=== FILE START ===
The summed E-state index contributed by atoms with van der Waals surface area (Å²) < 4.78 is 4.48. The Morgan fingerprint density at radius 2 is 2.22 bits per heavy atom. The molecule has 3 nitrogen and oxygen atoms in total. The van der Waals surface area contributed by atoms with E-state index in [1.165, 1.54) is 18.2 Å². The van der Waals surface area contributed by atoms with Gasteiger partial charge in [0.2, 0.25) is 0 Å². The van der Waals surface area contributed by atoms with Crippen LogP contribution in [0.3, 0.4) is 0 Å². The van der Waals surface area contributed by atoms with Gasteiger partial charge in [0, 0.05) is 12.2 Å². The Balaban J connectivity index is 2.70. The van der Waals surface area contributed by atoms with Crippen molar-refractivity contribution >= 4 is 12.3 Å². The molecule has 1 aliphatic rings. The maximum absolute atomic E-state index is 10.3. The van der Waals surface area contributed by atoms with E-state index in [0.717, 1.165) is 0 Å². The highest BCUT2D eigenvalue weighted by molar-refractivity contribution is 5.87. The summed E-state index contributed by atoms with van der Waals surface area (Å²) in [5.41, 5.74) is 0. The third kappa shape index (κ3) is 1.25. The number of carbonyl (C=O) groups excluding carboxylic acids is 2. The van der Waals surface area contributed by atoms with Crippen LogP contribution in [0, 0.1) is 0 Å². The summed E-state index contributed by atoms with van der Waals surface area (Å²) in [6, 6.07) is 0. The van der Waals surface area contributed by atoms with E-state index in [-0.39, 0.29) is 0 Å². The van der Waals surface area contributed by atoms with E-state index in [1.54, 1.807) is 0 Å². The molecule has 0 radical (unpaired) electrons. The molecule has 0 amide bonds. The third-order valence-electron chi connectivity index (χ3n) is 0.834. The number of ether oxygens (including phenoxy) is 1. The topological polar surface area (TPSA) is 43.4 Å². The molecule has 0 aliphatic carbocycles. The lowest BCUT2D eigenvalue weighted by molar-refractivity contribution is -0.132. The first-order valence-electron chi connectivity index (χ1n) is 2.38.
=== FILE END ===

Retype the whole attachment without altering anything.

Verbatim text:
The summed E-state index contributed by atoms with van der Waals surface area (Å²) < 4.78 is 4.48. The Morgan fingerprint density at radius 2 is 2.22 bits per heavy atom. The molecule has 3 nitrogen and oxygen atoms in total. The van der Waals surface area contributed by atoms with E-state index in [1.165, 1.54) is 18.2 Å². The van der Waals surface area contributed by atoms with Gasteiger partial charge in [0.2, 0.25) is 0 Å². The van der Waals surface area contributed by atoms with Crippen LogP contribution in [0.3, 0.4) is 0 Å². The van der Waals surface area contributed by atoms with Gasteiger partial charge in [0, 0.05) is 12.2 Å². The Balaban J connectivity index is 2.70. The van der Waals surface area contributed by atoms with Crippen molar-refractivity contribution >= 4 is 12.3 Å². The molecule has 1 aliphatic rings. The maximum absolute atomic E-state index is 10.3. The van der Waals surface area contributed by atoms with E-state index in [0.717, 1.165) is 0 Å². The highest BCUT2D eigenvalue weighted by molar-refractivity contribution is 5.87. The summed E-state index contributed by atoms with van der Waals surface area (Å²) in [5.41, 5.74) is 0. The third kappa shape index (κ3) is 1.25. The number of carbonyl (C=O) groups excluding carboxylic acids is 2. The van der Waals surface area contributed by atoms with Crippen LogP contribution in [0, 0.1) is 0 Å². The summed E-state index contributed by atoms with van der Waals surface area (Å²) in [6, 6.07) is 0. The van der Waals surface area contributed by atoms with E-state index in [-0.39, 0.29) is 0 Å². The van der Waals surface area contributed by atoms with E-state index in [1.54, 1.807) is 0 Å². The molecule has 0 radical (unpaired) electrons. The molecule has 0 amide bonds. The third-order valence-electron chi connectivity index (χ3n) is 0.834. The number of ether oxygens (including phenoxy) is 1. The topological polar surface area (TPSA) is 43.4 Å². The molecule has 0 aliphatic carbocycles. The lowest BCUT2D eigenvalue weighted by molar-refractivity contribution is -0.132. The first-order valence-electron chi connectivity index (χ1n) is 2.38.